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Wednesday, June 19, 2013

Currently Hanging: Adream de Valdivia's Reproducible Death Shroud

Posted by on Wed, Jun 19, 2013 at 3:14 PM

Fathers Funerary Mantle, 54 by 76 inches, by Adream de Valdivia, at Bherd Studios.
  • Courtesy the artist
  • Father's Funerary Mantle, 54 by 76 inches, by Adream de Valdivia, at Bherd Studios.

Seattle artist Adream de Valdivia—originally from Tri-Cities—made this mantle, traditionally used to wrap the dead, to honor his father and also other family members lost to cartel violence in Mexico. The symbol-heavy images appear to be applied mechanically, as if commercially printed. Rather than detracting from the work, its easy reproducibility acts as a grim promise of the continuing output of the War on Drugs.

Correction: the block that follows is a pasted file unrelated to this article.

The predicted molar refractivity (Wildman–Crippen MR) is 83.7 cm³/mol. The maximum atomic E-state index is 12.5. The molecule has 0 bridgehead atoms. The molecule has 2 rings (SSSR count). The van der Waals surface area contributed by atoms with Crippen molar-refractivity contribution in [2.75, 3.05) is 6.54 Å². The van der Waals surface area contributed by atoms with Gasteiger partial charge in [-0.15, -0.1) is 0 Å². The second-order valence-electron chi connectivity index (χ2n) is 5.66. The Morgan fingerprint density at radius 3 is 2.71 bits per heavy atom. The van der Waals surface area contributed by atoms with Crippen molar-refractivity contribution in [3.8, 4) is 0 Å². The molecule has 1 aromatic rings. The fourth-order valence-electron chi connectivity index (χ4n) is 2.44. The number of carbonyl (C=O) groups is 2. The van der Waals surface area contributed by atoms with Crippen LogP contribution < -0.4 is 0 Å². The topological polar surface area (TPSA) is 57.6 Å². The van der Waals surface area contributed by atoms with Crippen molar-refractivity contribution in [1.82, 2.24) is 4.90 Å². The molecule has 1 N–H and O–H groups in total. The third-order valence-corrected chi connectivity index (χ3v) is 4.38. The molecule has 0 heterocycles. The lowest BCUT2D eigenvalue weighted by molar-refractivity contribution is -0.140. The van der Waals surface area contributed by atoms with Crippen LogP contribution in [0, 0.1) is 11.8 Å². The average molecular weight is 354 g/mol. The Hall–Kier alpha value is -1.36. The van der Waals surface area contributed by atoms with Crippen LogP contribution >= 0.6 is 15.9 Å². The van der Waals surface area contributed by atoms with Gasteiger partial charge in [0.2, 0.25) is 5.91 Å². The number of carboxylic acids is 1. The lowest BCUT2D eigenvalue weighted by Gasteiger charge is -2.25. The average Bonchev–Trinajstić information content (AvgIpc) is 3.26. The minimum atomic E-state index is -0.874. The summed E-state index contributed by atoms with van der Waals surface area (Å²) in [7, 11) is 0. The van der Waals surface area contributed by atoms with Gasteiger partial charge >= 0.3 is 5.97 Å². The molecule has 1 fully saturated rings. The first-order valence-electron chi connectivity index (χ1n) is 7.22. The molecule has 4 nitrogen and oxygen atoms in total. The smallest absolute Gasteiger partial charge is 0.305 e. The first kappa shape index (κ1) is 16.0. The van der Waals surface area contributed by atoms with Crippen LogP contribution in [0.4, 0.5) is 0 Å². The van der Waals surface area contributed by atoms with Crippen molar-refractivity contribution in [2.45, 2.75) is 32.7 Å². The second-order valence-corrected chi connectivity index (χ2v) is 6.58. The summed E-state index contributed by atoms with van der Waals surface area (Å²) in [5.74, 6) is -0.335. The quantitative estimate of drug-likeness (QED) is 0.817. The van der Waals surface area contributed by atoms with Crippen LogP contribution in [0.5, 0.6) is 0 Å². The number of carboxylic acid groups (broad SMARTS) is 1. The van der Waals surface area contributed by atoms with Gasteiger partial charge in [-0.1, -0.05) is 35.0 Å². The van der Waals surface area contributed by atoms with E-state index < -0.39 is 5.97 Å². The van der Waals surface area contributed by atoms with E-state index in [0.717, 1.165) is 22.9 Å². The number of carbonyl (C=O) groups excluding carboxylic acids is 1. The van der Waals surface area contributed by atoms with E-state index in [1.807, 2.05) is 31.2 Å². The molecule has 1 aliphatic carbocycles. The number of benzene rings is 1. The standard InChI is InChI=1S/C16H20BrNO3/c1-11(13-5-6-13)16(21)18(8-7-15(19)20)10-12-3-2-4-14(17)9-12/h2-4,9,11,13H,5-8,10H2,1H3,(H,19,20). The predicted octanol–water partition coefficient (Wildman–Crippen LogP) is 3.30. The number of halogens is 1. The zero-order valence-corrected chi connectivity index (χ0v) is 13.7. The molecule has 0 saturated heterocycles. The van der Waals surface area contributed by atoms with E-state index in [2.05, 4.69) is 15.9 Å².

The piece is at Bherd Studios, part of the group show 2nd Amendment: A Visual Dialogue. A full review will appear in next week's paper.

 

Comments (2) RSS

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1
Yeah! Go, Pedrizzle!!!
Posted by Totalpukoid on June 19, 2013 at 3:32 PM · Report this
CATSPAW666 2
"easy reproducibility"?

what the heck is that supposed to mean?

I am assuming this piece is inkjet printed on fabric- and that would mean every "Glicee" print, every print in general, every video piece, every online artwork, every photographic print, hell, about 90% of art today that is outputted thru a digital device, is just exactly as "easily reproducible" as this is.

Its a cool piece, and it doesnt matter how it was made.
Posted by CATSPAW666 on June 19, 2013 at 5:03 PM · Report this

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